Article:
This article is part of a series on Risk and Uncertainty. Articles in this series aim to explore how ordinary people understood and coped with risk and uncertainty in times of personal crisis and in everyday life, helping to illuminate our own experiences of navigating an increasingly uncertain world. You can read an introduction to the series here.
Content warning: This post discusses violence against women.
Domestic violence is, sadly, an experience shared by modern and medieval women alike. Throughout history, women leaving abusive partners have encountered many risks that, in some respects, remain ahistorical: they may have escaped a violent home but they immediately faced the problems of how and where to find a new home that is safe and how to support themselves (and any children) without their partner’s income.
In England today, domestic abuse is one of the main triggers for homelessness amongst women, in part because of the financial barriers women face in leaving a couple household to live alone, particularly if that entails becoming a lone parent. In late medieval London, similar economic challenges combined with institutional and legal barriers and a highly patriarchal society impacted on women’s ability to leave an abusive marriage. The result was that women leaving violent husbands in late medieval London often found the best option was to move to the city’s suburbs and hinterland to forge a new life for themselves.
For a woman to leave a violent husband in late medieval England was legally and socially challenging. Divorce in the modern sense was not possible under the canon law of the medieval church, which governed the issue: a marriage could only be annulled completely in the eyes of the church in very limited cases such as impotence or incest. Separation was only permitted in limited circumstances, usually of excessive cruelty or adultery. If granted a ‘separation from bed and board’, a wife had the right to live separately from her estranged husband, but neither partner was free to remarry. For many ordinary women a church court case for separation would have entailed impossible legal expenses.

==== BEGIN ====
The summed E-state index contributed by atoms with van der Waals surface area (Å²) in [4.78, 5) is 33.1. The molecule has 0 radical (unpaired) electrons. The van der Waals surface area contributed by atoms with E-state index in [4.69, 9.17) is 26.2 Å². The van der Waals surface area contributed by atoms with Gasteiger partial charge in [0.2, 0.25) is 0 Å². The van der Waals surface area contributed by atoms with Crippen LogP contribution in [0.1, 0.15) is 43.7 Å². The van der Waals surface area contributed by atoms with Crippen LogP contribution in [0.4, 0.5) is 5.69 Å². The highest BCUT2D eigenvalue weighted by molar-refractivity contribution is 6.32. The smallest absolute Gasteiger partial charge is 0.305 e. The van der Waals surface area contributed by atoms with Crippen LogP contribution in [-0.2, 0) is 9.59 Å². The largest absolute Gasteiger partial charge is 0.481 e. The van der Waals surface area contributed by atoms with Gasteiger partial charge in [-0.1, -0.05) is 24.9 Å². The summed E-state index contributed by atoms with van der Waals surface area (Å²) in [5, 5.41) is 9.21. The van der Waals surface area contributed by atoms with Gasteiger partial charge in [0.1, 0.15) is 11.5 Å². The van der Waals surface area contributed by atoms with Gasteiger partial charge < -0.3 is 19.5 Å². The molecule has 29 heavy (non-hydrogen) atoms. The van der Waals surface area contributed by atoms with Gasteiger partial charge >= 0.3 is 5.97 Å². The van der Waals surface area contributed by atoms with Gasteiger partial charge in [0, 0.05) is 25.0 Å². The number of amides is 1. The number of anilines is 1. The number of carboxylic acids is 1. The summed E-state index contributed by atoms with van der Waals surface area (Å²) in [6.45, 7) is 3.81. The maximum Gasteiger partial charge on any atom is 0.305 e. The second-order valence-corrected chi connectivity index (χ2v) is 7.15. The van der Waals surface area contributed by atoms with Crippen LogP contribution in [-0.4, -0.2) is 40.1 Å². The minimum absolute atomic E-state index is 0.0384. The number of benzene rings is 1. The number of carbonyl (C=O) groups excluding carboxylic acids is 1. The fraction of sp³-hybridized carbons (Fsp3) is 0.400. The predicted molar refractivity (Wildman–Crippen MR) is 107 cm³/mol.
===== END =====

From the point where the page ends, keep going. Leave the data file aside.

Wives who were subject to abuse could bring suits to a church court where they had to prove their husbands had been excessively violent towards them. While today a wide range of behaviours within a relationship are recognised as abusive, including psychological and financial abuse, it was only physical abuse that was recognised as grounds for separation in medieval church courts. Even then, physical punishment was recognised as a legitimate means of a husband controlling the behaviour of his spouse up to a point, so a wife needed to prove her husband’s actions went beyond ‘legitimate’ chastisement and involved unnecessary cruelty.
Other aspects of the medieval legal system also made it difficult for concerned friends or relatives to assist a woman who wished to leave her husband. The common law, which governed cases heard in the royal courts including suits relating to the transfer of property, often worked on the assumption that women belonged to their husbands. People who took in another man’s wife were subject to suits of trespass by the husband and could even be accused of abduction and ravishment. As a result, there were not only high legal and financial barriers to marital separation for women but an abusive husband also had the ability to pursue his wife and any family and friends who helped her through the courts.
But the barriers were not just legal. There were strong cultural anxieties in late medieval English society about ‘ungoverned’ women living independently without the oversight of a husband or father. And while women worked in all kinds of trades and crafts, there were formal barriers in the way of their becoming citizens or participating in London’s guilds unless they did so as widows continuing a deceased husband’s business.
A woman who left her husband thus faced social stigma and opposition from the courts and from various medieval institutions. They faced a precarious condition of marginality, where their financial and social resources might not be enough to enable them to support themselves independently.
The records of the London consistory court contain legal cases about abusive marriages which allow us to understand how women went about escaping violent husbands during the late medieval period. In 1519, Joan Wood apparently took the opportunity of being briefly separated from her husband to approach a parish beadle (a local officer who kept the peace) in a neighbourhood just north of London Bridge. She told the beadle ‘yonder is my husband in the church and I dare not go home for he will kill me’. She asked the beadle to escort her to her daughter’s house in the village of Bermondsey across the Thames to the south-east of London. The beadle, Thomas West, agreed to help but the two were intercepted by Joan’s violent husband as they set off. Her husband brandished a knife, but West successfully disarmed him and subsequently brought the knife into court as evidence when he was a witness in Joan’s legal suit for separation.
In Joan Wood’s case, she relied on a local officer to help her. For other women, it was their friends, family and neighbours who might be called on to offer protection from a violent husband. In 1513, Joan Foster sought to protect her sister Helen from a violent husband by asking her husband’s employer John Parish to intervene. She came to Parish’s house and implored him ‘Master Parish, speak to your servant yonder Richard Browne for he will kill my sister his wife yonder’.